In the Driver’s Seat at Toyota

Times Staff Writer

Toyota Motor Corp. has a message for its American operations: It’s all yours.

With top management concentrating on expanding in Asia and Europe as part of Toyota’s drive to grab 15% of the global automotive market by 2010, much of the decision-making at the company’s thriving U.S. division is being put in the hands of U.S.-based, non-Japanese executives.

These days, “we don’t need so many approvals from Japan,” said Jim Press, executive vice president of Torrance-based Toyota Motor Sales USA and one of only five non-Japanese members of Toyota’s global management group. There is definitely no plan to cut the U.S. operations loose, but “we have more autonomy,” he said.

Press, a 34-year Toyota veteran, said the newfound independence in Torrance was a goal Toyota had been working toward since it started selling cars in the U.S. in 1957.


“As we do more and more here,” he said, “it allows Toyota Motor Corp. to use its resources” in new developing markets such as China, India, Russia and Western Europe.

If any of the company’s 36,000 North American employees had any doubts about who was in the driver’s seat in this country, they were erased in August when Toyota President Fujio Cho gave a speech at a major auto industry conference in Michigan.

“There used to be a time when we could handle everything from Japan.... But using only Japanese advisors cannot be done anymore,” Cho said. “We are stretched thin.”

Toyota ranks fourth in the U.S. auto market, the world’s biggest, behind General Motors Corp., Ford Motor Co. and DaimlerChrysler’s Chrysler Group. Toyota sold 1.8 million cars and trucks in the U.S. last year, and built 60% of them at plants in the U.S. and Canada. The company is on track to sell 2 million vehicles in the U.S. this year and wants to increase annual North American production capacity to 1.7 million vehicles by 2006.

As part of the stepped-up drive for self-reliance, Toyota is spending more than $1.3 billion to expand U.S. production and research and development facilities over the next few years.

“Our fundamental philosophy is to build where we sell,” said Gary Convis, executive vice president of Toyota Motor Manufacturing North America. Convis, 62, who joined Toyota in 1984, is the only American besides Press in Toyota’s global managing officers’ group.


The manufacturing expansion will add 4,000 or more jobs to a payroll that already includes 31,000 workers in the U.S. and 5,000 in Canada and Mexico.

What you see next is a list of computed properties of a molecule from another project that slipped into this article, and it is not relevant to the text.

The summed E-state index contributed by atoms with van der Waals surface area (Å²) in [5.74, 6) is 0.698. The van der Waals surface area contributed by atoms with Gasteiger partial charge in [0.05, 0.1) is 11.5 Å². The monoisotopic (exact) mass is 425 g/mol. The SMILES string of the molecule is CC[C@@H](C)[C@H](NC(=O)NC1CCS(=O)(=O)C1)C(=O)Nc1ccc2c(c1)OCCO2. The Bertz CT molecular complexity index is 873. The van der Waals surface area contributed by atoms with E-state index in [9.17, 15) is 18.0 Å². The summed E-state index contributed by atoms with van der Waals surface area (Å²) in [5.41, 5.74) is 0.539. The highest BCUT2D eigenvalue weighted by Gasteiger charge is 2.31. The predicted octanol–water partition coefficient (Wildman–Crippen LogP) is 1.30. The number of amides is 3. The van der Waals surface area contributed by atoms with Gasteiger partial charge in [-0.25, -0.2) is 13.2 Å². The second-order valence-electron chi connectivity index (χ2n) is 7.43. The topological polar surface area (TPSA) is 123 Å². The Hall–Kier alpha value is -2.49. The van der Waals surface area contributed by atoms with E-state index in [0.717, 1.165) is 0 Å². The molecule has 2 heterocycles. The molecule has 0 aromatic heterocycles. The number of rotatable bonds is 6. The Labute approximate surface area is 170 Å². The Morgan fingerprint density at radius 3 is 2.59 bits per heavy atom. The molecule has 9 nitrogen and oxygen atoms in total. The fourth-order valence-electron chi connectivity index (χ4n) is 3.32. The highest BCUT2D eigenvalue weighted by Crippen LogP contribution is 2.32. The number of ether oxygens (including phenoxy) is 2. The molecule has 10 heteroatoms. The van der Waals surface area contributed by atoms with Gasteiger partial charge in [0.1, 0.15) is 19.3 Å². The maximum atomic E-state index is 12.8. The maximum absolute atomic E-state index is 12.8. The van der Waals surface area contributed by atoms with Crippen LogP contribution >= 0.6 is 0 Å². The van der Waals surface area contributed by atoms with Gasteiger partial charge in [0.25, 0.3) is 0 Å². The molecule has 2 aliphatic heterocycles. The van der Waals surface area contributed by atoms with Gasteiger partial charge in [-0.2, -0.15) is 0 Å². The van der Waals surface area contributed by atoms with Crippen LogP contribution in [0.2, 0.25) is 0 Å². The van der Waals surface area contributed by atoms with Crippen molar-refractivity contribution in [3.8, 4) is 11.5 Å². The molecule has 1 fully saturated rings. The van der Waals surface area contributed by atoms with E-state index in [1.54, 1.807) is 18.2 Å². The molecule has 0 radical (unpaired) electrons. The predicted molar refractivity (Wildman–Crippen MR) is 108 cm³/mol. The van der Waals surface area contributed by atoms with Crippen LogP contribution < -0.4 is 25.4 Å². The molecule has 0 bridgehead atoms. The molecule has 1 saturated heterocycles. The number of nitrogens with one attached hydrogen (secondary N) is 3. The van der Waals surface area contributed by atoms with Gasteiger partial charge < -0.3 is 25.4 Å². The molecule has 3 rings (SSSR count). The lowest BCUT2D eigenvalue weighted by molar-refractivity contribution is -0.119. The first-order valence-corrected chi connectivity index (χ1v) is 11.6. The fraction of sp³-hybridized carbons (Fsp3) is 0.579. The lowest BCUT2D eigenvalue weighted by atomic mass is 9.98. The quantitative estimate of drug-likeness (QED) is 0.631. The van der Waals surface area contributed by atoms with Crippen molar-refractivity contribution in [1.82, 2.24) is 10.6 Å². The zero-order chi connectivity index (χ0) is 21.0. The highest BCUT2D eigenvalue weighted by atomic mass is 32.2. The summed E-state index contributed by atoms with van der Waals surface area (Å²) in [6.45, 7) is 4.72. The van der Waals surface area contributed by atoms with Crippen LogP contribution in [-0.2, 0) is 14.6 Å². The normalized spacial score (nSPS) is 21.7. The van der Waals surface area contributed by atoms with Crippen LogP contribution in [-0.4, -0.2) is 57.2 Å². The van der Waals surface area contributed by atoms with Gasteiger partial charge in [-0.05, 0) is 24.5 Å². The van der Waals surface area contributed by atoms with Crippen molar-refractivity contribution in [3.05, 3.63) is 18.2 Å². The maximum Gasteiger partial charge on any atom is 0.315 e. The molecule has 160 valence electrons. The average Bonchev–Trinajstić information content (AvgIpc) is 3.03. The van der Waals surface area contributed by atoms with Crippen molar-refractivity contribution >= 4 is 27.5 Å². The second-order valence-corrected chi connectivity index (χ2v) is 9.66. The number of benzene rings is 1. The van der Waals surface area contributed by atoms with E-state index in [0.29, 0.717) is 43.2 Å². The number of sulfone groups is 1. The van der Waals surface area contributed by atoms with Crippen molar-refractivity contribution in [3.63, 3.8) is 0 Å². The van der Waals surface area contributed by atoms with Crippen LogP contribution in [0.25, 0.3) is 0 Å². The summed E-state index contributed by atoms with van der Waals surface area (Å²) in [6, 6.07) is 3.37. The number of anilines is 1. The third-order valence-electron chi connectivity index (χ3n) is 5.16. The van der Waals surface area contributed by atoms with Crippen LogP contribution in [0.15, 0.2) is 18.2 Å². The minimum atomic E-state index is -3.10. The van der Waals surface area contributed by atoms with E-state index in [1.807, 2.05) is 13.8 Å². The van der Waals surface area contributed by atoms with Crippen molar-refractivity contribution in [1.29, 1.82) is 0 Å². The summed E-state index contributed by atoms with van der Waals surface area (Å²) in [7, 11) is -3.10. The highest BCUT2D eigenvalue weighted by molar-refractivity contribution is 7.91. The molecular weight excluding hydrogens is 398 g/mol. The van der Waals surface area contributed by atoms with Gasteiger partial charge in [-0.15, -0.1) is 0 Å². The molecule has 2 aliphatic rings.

Right now, Toyota operates four car and truck assembly plants, and seven engine and parts plants, in the U.S., Canada and Mexico. Together, the facilities employ 25,000 workers, about two-thirds of Toyota’s total North American employment.

Under the expansion drive, Toyota is spending $800 million on a new truck plant in San Antonio. Scheduled to open in 2006, it will build a redesigned full-size Tundra pickup.

Meanwhile, in Tijuana, a $140-million plant is partially complete and already building beds for Toyota’s compact Tacoma pickup. The Tijuana plant late this year will take over production of the entire Tacoma truck.

The company also is spending $350 million to increase production facilities at its engine plants in Alabama and West Virginia, plus $149 million to expand a test lab in Kentucky and parts plants in Canada and Tennessee.

It’s all a big change from Toyota’s early efforts in the U.S.

Press recalled that when he joined the company in 1970, “the American management used to have to go down to the docks to greet the boats to find out what the new-model-year cars looked like.”


Now many Toyota cars, and their interiors, are designed in the U.S. And Toyota engineers in Michigan, California and Arizona are assuming increasing responsibility for testing and developing new models.

The flagship 2005 Toyota Avalon, the brand’s biggest sedan, to be introduced early next year, is “the most American car we’ve ever done,” Press said.

It was designed at Toyota’s Calty Design Research Center Inc. in Newport Beach and most of the engineering was done at Toyota Technical Center Inc. in Ann Arbor, Mich.

In recent years, Toyota’s design and engineering teams in the U.S. have reworked Japanese designs for American tastes by adding more horsepower, a softer ride and more space than in European or Asian models. As part of this campaign, Toyota Technical Center has redesigned the Camry, Solara and Sienna vehicles for the North American market.

Toyota’s Cho called this process part of a “reinvention” of the carmaker, necessary because the market, especially in the U.S., is so competitive.

“Any company not willing to take the risk of reinventing itself,” he said, “is doomed.”